At our Men’s Study this last week on the life of Moses we studied the chapters around our text and I want to come back to it and look at one aspect of it is more depth this morning. With a sermon title, The Gospel is the Glory of God, you might be wondering what we are doing in the OT. We’re blowing up another myth. Last week’s myth was that the Gospel is just something we share with people who are not Christians. Rather the Gospel is something we need to share with ourselves every day. We need to cultivate the habit of preaching the Gospel to ourselves daily to counter all the other voices in our heads and lies in our culture. Today we will see the Gospel is in the heart of God and on display in all of His dealings with His people. God has lead His people, the nation of Israel, out of Egypt and has brought them through the wilderness to Mt. Sinai. In Exodus 20 we read the Ten Commandments which are like marriage vows, covenant commitments, where God makes His covenant to be their God and they will be His people.
Some of you may be wondering what happened to the fruit of peace. I have taken the liberty of switching the order of the Fruit of the Spirit so we could do peace next Sunday on Memorial Day weekend. I trust this doesn’t try your patience too much. The first fruit is love and the rest flow from it. So one of the aspects of love is patience. The first thing Paul says about love in I Corinthians 13 is love is patient. We can all testify it’s pretty hard to be loving and impatient. Patience is one of the aspects of godly or Christ-like behavior. We are all to have it and we all have a hard time maintaining it, so we need help. If you think a sermon on patience might be tough to hear, you should try preaching it.
Several weeks ago I was visiting with one of our senior saints and she wondered out loud with me why she was still here, since she wasn’t able to do anything particularly useful. Her life has been reduced to sleeping, eating, sitting, reading, watching a little TV, talking with a few old friends, maybe a little hand work, but nothing particularly useful. She got me to thinking about work and labor and what we do and about when we can’t do what we have always done. What would you say to her? How might you answer with an encouraging word? If you were in her shoes would you feel the same way? If our health and strength decline to the point we can’t do anything anymore, what then? What does it mean to be useful? Actually the age at which one can feel useless is getting younger and younger. There are people in the technology industry who are 45 and can’t get a job because they are too old. Labor Day weekend seems like a good time to reflect on what God’s Word says about work and usefulness and about our work at the end of life.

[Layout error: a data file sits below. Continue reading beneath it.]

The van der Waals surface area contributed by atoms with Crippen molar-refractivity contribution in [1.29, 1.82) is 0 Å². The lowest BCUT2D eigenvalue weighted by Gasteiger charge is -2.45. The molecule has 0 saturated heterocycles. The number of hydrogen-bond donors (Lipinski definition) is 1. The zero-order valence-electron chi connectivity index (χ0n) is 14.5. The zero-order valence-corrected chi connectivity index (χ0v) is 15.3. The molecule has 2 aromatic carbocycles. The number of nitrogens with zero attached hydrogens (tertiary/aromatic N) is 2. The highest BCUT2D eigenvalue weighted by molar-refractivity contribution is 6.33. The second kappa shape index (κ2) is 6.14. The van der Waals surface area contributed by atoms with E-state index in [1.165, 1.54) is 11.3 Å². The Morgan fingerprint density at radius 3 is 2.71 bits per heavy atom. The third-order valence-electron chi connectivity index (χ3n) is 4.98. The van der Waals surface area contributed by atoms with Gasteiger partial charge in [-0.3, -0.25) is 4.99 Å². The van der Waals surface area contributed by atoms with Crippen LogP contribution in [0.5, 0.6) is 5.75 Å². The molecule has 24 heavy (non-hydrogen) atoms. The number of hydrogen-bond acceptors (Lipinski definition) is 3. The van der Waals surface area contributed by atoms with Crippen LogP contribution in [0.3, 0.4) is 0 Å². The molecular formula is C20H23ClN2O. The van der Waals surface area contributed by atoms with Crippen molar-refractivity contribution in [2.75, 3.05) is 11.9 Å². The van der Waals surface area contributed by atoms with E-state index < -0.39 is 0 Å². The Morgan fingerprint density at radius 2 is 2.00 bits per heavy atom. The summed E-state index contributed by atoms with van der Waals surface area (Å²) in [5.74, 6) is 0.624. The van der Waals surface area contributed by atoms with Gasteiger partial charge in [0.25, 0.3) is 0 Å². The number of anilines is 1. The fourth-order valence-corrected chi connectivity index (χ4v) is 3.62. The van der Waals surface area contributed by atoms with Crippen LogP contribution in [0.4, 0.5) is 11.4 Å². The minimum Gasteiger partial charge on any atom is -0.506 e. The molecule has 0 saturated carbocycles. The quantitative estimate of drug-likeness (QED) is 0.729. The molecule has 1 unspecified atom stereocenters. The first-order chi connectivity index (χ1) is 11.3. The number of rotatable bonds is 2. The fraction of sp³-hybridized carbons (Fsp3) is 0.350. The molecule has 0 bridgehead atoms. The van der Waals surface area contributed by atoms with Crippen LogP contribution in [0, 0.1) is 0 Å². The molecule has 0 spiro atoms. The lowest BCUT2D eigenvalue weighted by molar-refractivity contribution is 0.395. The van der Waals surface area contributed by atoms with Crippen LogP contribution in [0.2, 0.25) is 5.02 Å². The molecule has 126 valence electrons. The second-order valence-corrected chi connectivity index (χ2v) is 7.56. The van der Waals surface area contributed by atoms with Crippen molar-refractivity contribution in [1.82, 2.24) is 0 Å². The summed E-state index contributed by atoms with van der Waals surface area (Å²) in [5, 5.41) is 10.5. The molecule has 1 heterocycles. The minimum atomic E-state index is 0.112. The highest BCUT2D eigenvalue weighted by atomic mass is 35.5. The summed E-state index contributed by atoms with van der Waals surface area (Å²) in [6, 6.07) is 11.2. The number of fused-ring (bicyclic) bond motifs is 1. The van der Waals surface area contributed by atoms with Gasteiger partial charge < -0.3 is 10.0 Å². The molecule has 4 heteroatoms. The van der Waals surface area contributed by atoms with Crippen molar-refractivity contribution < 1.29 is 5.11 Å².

Last month the Supreme Court of the United Kingdom heard a case involving religion. Britain's Lord Toulson, a Justice of the Supreme Court of the United Kingdom, wrote in their ruling, “Religion should not be confined to religions which recognize a supreme deity” (website, Reuters, December 11, 2013). “Religion should not be confined to religions which recognize a supreme deity.” Ronald Dworkin in his book, Religion Without God, writes: “… religion is deeper than God. … A belief in a god is only one possible manifestation or consequence of that worldview.” R.C. Sproul in his book, Grace Unknown, talks about the difference between religion and theology. If I were to ask you the difference between religion and theology you might be left scratching your head. You might be tempted to say they’re the same thing, but actually there’s a huge difference. Religion is a human activity. If you go to a university you will find the religion department grouped with the anthropology, sociology and psychology departments. All of those sciences have to do with human behavior. Religion is a certain kind of human behavior that can be studied and researched and observed. When we study religion the subject matter is man. You don’t need a Bible to study religion. And you can have a religion without a god. Secular humanism is a religion without God. Theology, on the other hand, is the study of God. Theology is God-centered. This is why the Bible is so important to the proper study of theology. Christianity is a revelation, meaning that what we know about God doesn’t come from us or from observation. It comes to us from the mind of God. The Bible is from God and the Bible is about God. The study of God and what God says is theology. Before return to our study of the Belgic Confession and Article 23, I want to take time this evening to remind us of why we do this, why we read and preach through our creeds and confessions. Some people say that doctrine is dry, dusty and boring. Others say that doctrine divides. Others say that just believing in Jesus is enough and we don’t need to concern ourselves with all the other details. Why do we talk about theology and doctrine? Simply stated understanding theology and doctrine keeps our faith from becoming just another man-made religion.
In our attempt to describe the various aspects of God’s character categories have been developed and one of the most common ways of classifying God’s attributes is the one we find in the Belgic Confession. Two weeks ago I explained how Article One divides the attributes of God between the incommunicable attributes of God and the communicable attributes of God. In simplest terms a communicable disease is a disease that can be passed on, it’s catchable like the flu. And there are diseases that can’t be passed on, like Parkinson’s or Multiple Sclerosis. We have already considered the Incommunicable attributes of God that He does not share with others, like being spiritual, invisible, eternal, infinite, all powerful, incomprehensible. This evening we come to the Communicable attributes of God, attributes God shares with others.